This regional research and capacity building program focuses on the political economy of tobacco in Southeast Asia and explores the interrelationships between political processes and economic variables that influence the course of tobacco control policy. From taxes to trade of tobacco, these issues are inherently challenging—transdisciplinary in nature, often regional in scope and implications, and not bounded by only health concerns in the larger context of development. It enables those in the region to respond more effectively to the challenge of tobacco use for the long term and on their own terms.

This program represents a unique partnership that builds upon the legacy of the Rockefeller Foundation’s Trading Tobacco for Health initiative, leverages the policy reach of the Southeast Asian Tobacco Control Alliance (SEATCA) regional network, and builds synergy with the Program. The project focuses primarily on seven countries in that region:  Cambodia, Malaysia, Thailand, Vietnam, Laos, Indonesia, and the Philippines.

Tobacco Atlas

ACS in collaboration with Georgia State University and the World Lung Foundation released the 3rd edition of the Tobacco Atlas in March 2009 during the 14th World Conference on Tobacco OR Health held in Mumbai, India.  

The Tobacco Atlas explores how tobacco is not just a health issue, but involves economics, big business, politics, trade, litigation, deceit and crimes such as smuggling. It maps the history, current situation and projects the future of the tobacco epidemic as well as tobacco control environment. It includes full-color world maps and graphics, revealing similarities and differences between countries, on the history of tobacco, different types of tobacco use, prevalence and consumption, youth smoking, the economics of tobacco, farming and manufacturing, smuggling, the tobacco industry, promotion, profits, trade, smokers' rights, legislative action such as smoke-free areas, bans on tobacco advertising, health warnings, quitting, the effect of price and taxation, litigation and the future of the epidemic.

The primary goal of the project is to provide a comprehensive guide to all major aspects of the tobacco epidemic and what has been done so far to address it. It is intended for anyone concerned with personal or political health, governance, politics, economics, big business, corporate behavior, smuggling, tax, religion, internet, allocation of resources, human development and the future. It aims to be useful for U.N. agencies, governments and policy makers, health officials, the media, researchers, universities, schools, and the general public.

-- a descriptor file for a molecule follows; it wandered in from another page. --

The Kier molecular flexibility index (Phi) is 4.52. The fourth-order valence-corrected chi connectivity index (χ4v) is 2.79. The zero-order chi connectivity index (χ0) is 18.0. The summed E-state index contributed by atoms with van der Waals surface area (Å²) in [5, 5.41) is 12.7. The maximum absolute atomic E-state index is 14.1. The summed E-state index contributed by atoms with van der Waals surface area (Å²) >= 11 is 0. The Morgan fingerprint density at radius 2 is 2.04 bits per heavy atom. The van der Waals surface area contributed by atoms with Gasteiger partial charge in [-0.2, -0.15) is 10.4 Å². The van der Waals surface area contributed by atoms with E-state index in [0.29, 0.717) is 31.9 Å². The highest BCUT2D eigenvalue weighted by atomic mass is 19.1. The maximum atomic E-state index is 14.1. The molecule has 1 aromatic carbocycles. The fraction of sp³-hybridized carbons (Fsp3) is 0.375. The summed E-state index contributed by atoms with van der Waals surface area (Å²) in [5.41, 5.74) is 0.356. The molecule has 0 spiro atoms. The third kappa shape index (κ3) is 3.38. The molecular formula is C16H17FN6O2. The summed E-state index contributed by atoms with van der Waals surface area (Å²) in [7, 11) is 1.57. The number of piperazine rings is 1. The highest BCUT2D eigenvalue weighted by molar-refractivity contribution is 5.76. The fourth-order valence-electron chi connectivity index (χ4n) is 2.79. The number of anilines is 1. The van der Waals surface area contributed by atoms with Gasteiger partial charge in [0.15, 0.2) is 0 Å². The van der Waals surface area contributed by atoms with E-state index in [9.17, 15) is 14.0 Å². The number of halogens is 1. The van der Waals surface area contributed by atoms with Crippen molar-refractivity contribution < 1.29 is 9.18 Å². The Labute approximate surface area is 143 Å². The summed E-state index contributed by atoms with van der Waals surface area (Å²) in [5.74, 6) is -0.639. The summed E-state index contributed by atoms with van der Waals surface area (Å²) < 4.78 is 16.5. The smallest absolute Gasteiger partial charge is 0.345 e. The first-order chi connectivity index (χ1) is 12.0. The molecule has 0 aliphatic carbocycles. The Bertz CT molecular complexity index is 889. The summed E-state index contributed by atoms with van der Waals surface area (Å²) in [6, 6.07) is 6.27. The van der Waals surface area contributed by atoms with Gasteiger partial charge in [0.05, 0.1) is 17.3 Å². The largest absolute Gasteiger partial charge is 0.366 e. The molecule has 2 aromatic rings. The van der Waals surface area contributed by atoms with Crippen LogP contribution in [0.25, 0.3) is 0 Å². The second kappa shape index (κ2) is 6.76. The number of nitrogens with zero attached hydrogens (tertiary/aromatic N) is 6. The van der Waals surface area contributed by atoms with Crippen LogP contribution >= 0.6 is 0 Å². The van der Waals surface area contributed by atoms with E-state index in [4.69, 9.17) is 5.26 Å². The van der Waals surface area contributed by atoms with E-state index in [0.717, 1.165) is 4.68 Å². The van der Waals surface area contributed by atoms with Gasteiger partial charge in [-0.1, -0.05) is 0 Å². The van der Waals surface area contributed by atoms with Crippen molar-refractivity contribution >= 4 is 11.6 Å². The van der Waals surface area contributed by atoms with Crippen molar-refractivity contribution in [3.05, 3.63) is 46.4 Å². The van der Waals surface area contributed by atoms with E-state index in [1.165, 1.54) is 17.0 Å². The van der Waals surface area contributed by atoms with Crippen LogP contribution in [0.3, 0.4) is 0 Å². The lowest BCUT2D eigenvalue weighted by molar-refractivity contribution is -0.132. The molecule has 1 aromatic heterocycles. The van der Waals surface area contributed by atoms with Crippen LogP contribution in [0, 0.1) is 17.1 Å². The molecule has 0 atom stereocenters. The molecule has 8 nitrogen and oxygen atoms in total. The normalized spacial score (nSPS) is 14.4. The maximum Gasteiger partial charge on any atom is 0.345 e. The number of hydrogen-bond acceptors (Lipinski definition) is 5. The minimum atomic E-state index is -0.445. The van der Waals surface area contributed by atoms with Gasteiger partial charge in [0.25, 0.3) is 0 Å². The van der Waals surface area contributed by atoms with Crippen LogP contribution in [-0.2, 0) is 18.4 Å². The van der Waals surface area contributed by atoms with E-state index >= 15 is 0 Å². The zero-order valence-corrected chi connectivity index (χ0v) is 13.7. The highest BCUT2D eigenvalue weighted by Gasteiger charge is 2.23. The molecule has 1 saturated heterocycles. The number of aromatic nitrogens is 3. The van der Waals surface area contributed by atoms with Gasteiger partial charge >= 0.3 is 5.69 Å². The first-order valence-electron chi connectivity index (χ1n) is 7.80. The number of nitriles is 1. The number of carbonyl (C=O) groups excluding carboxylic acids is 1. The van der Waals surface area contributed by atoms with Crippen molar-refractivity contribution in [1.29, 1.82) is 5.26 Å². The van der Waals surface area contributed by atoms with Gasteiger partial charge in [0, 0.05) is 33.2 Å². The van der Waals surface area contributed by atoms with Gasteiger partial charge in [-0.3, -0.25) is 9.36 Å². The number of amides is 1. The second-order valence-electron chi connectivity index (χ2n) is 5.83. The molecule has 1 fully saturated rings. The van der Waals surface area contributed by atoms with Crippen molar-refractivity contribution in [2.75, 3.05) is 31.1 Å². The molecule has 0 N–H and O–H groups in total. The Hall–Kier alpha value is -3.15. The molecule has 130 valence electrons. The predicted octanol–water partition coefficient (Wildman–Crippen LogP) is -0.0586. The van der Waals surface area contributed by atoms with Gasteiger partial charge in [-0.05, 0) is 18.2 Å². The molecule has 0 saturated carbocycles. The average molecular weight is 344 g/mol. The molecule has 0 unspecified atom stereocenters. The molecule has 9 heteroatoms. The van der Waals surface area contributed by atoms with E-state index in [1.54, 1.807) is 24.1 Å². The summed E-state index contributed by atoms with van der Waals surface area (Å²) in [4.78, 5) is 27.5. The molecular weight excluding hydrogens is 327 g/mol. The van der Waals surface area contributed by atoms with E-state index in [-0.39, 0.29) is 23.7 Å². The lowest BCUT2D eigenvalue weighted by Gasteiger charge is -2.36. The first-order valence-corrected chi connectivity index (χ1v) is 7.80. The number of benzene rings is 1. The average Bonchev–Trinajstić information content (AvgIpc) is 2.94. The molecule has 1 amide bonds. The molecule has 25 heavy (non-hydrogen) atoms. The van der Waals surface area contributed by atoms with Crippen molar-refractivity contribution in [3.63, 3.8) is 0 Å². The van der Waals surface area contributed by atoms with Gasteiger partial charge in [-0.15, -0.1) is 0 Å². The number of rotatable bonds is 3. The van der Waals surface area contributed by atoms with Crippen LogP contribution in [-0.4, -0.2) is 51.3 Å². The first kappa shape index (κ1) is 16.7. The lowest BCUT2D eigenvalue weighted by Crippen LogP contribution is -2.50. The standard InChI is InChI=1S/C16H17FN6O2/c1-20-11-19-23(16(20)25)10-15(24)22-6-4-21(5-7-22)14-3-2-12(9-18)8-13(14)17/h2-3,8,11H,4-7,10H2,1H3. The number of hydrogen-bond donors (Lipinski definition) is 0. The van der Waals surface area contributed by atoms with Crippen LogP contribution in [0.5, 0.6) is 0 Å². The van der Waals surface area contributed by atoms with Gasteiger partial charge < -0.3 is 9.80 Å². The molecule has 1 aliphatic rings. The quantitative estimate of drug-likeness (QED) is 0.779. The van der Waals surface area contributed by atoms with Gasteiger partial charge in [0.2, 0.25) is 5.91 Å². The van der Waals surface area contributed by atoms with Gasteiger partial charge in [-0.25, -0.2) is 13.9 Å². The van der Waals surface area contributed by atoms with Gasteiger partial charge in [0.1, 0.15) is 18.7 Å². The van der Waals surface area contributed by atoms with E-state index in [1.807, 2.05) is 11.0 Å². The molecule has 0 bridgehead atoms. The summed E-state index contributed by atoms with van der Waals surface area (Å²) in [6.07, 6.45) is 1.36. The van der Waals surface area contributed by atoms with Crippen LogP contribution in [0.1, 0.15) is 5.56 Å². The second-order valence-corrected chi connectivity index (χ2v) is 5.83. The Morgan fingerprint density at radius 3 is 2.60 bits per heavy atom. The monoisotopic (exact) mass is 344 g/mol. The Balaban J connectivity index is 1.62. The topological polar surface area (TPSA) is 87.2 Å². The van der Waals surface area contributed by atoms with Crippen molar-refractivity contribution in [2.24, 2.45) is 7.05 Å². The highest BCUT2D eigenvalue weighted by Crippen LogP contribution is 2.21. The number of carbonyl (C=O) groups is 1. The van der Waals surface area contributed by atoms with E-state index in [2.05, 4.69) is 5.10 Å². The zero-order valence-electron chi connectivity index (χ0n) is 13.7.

Tobacco Control Funding Database

Despite the magnitude of the global tobacco epidemic, funding for tobacco control worldwide is inadequate. Coordination of global tobacco control efforts is crucial to ensure that scarce resources are used to best advantage and to avoid duplication of effort. Taking a step forward in the ongoing process of coordinating global tobacco control activities, International Tobacco Control Research Program is overseeing the International Tobacco Control Funders database. The objective of this database is to update the existing information of tobacco control funding in low- and middle-income countries, to expand and maintain the database so that it provides relevant and current information, and to conduct analyses of the data to enhance the quality of information provided to the funding agencies and other tobacco control stakeholders. The database was conceived as a resource of information for international tobacco control funders regarding the type of projects funded in low- and middle-income countries, at what level they are being funded, in which geographical area, and the beneficiary of the funding. The data consisted of types of grants awarded, grant dates, award amount, country receiving the funding, and type of project. Such information is helpful for coordinating funding initiatives in individual countries and for assessing the sustainability of tobacco control funding in different parts of the world.

Service and Other contributions

Dr. Ross has reviewed manuscripts for public health and economic journals, the World Bank, the World Health Organization and the Centers for Disease Control and Prevention among others. She organizes seminars and teaches economics of tobacco control at regional workshops. Dr. Ross is also a mentor and a leader of several international research projects. She is a member of the adjunct faculty at the Georgia State University and at the Emory University and provides internship opportunities in her Program for students from both institutions.